Jews may not be on the Biden-Harris ticket but you can be sure they will be pulling strings from behind the scenes as usual.
All three of Biden’s children married Jews. His son Beau died of brain cancer in 2015 and afterwards his Jew wife seduced his brother Hunter and stole him away from his goy wife. When they broke up, Hunter found another Jewess to shack up with.
All three of Biden’s children — Beau and Hunter, his sons with his first wife, Neilia Biden, and Ashley, his daughter with current wife Jill Jacobs biden — married members of the tribe. Here’s a rundown of the Jewish members of the Biden clan.
In the late 1990s, Hunter Biden and his wife at the time, Kathleen Buhle, bought a rambling fixer-upper in Wilmington, Del. They invited Beau to move in, and the house soon became a weekend destination for friends and friends of friends. It was there that Beau met Hallie Olivere, a Jewish Delaware native whose parents owned a dry-cleaning business. Beau won Hallie over with his constant energy and formidable public speaking skills. The couple married in 2002 and had two children, Natalie and Hunter, before Beau died of brain cancer in 2015.
In the aftermath of Beau’s death, Hallie began a relationship with Hunter. “We were sharing a very specific grief,” Hunter said in a New Yorker profile. “I started to think of Hallie as the only person in my life who understood my loss.”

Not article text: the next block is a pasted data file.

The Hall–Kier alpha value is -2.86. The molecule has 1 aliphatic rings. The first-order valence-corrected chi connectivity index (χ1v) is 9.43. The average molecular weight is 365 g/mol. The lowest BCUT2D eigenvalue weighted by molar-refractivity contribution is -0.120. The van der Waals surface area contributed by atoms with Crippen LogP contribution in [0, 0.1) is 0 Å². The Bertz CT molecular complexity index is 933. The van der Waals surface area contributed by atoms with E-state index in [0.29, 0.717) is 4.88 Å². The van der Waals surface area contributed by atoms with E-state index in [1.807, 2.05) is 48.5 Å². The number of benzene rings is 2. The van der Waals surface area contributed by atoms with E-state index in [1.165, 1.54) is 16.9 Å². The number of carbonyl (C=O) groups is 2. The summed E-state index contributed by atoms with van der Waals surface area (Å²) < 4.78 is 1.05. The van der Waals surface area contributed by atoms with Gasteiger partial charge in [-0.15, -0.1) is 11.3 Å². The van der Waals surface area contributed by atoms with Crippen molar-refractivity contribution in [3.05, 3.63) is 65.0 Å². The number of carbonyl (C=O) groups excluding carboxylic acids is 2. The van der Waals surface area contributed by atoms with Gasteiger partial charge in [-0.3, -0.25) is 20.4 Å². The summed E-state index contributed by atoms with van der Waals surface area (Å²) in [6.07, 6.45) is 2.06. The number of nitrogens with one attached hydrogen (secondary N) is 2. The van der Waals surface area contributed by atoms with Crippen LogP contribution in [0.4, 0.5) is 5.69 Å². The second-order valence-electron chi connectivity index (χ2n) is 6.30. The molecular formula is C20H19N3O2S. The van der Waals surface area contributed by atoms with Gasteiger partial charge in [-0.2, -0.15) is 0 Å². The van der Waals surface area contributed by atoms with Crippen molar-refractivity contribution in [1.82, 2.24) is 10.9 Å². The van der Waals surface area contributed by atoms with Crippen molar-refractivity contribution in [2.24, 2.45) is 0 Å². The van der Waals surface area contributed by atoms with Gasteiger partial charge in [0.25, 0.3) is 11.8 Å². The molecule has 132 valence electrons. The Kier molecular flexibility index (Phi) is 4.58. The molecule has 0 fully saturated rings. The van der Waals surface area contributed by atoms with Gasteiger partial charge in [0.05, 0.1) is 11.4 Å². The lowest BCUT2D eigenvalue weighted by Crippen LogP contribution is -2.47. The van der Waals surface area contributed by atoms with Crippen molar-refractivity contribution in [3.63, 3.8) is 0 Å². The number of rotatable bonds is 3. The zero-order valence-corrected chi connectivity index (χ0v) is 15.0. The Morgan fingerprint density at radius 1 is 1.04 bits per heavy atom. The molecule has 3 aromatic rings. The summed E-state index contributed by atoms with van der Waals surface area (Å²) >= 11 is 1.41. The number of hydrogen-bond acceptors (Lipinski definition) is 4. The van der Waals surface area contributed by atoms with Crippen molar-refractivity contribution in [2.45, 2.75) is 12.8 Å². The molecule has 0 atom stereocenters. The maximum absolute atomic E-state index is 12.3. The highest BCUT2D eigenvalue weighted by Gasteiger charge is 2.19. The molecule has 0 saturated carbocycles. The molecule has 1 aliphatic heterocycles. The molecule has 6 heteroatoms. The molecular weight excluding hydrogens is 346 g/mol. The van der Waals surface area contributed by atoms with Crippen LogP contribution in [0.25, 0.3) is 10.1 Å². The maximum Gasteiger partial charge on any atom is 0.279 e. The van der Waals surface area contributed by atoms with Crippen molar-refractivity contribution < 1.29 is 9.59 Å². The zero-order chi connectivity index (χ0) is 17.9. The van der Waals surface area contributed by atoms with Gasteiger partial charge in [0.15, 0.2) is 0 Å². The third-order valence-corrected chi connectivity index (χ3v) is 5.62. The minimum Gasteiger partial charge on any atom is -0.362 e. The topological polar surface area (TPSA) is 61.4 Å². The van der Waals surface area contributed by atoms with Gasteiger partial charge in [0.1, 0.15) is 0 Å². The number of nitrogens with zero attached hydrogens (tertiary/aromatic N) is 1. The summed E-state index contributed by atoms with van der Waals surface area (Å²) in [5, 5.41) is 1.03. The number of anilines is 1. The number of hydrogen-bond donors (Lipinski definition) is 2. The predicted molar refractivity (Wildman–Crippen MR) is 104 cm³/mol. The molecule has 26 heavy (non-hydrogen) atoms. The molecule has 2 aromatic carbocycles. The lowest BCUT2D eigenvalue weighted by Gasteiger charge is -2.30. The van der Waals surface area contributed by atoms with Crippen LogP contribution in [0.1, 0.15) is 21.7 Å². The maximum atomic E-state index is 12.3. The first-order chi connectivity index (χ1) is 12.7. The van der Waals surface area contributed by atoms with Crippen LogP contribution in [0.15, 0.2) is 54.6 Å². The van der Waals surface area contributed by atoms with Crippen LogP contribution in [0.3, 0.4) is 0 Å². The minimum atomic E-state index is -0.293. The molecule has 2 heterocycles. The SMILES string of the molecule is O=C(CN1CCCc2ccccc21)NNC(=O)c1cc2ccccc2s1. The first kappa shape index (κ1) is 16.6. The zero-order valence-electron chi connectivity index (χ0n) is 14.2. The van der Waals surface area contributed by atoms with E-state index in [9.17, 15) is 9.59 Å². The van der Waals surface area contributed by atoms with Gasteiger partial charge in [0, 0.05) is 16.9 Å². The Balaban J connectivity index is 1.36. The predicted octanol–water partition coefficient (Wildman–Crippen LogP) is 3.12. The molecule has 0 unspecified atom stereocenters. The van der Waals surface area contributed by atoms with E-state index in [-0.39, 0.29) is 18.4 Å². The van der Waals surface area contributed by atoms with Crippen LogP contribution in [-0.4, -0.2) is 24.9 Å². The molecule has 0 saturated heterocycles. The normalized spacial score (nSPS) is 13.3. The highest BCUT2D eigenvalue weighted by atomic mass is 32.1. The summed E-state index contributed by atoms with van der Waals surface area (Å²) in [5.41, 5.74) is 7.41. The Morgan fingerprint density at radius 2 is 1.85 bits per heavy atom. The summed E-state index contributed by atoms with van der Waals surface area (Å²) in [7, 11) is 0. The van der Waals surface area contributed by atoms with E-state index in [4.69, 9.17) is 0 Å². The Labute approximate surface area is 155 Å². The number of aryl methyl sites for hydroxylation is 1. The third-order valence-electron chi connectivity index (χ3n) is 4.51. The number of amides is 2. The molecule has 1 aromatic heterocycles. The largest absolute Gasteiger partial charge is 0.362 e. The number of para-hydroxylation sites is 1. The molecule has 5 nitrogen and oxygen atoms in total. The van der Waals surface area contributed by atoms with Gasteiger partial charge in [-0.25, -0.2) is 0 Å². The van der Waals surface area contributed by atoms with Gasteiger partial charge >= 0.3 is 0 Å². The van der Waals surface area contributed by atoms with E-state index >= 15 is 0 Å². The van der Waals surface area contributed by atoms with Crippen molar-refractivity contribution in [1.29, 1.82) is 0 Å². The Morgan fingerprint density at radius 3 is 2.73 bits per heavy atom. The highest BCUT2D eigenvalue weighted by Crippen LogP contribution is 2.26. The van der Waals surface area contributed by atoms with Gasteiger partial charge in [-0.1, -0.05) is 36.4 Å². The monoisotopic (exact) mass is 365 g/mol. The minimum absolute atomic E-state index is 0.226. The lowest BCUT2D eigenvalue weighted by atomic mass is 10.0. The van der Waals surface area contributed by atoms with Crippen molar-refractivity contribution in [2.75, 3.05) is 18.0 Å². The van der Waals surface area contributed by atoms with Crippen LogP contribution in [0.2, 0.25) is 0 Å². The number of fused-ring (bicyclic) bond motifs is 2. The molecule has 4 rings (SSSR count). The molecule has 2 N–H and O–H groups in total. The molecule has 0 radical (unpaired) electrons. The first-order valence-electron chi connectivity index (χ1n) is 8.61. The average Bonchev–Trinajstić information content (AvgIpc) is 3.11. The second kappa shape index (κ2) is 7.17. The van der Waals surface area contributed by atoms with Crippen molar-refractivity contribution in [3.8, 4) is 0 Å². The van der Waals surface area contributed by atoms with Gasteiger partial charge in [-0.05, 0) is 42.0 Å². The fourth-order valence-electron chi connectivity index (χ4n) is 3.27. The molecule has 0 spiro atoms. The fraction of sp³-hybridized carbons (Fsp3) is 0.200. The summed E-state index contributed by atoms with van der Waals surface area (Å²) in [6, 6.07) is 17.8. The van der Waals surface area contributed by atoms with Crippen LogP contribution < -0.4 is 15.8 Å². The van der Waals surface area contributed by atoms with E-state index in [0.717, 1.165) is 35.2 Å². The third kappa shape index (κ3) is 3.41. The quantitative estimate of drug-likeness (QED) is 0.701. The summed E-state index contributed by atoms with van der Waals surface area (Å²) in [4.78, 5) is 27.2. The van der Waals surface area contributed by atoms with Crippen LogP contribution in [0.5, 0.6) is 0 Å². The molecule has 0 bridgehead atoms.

The relationship sparked a tabloid frenzy, especially since Hunter was battling alcohol addiction and separating from Kathleen at the time. But the Biden clan was largely supportive: although Biden found out about the relationship when a reporter from the New York Post called for comment. He quickly issued a statement saying that Hunter and Hallie “have mine and Jill’s full and complete support and we are happy for them.” (Hunter later told the New Yorker he’d appealed to his father to make a public statement so that his and Hallie’s children, who are cousins, would understand that there was nothing “wrong” with the relationship).
In 2019, Hallie and Hunter split up. “All we got was shit from everybody,” Hunter told the New Yorker. Hallie, an admissions officer at a private day school in Wilmington, generally avoids the spotlight and has not spoken publicly about the relationship.
In May 2019, just as newspapers were reporting his breakup with Hallie, Hunter met South African filmmaker Melissa Cohen. Less than a week later, the couple got engaged. Ahead of their wedding, which took place on the roof deck of Cohen’s Los Angeles apartment, Hunter got a bicep tattoo to match one Cohen already had: the word “Shalom,” written in Hebrew letters.
Little information is available about Cohen’s filmmaking work. But prior to her marriage, she posted frequently about social justice topics on her now-defunct Facebook page, focusing on the environment, labor rights, and refugee issues.
On social media, Cohen appears as an outspoken supporter of President Obama. In the aftermath of the Unite the Right rally in Charlottesville she rebuked President Trump harshly. “To those of you who voted for this POS [piece of s**t] you should be ashamed. That’s all,” she wrote.
In 2012, Ashley Biden, Joe Biden’s youngest child and only daughter, married Howard Krein, an otolaryngologist (ear, nose and throat doctor) and plastic surgeon who works at Thomas Jefferson University Hospitals in Philadelphia.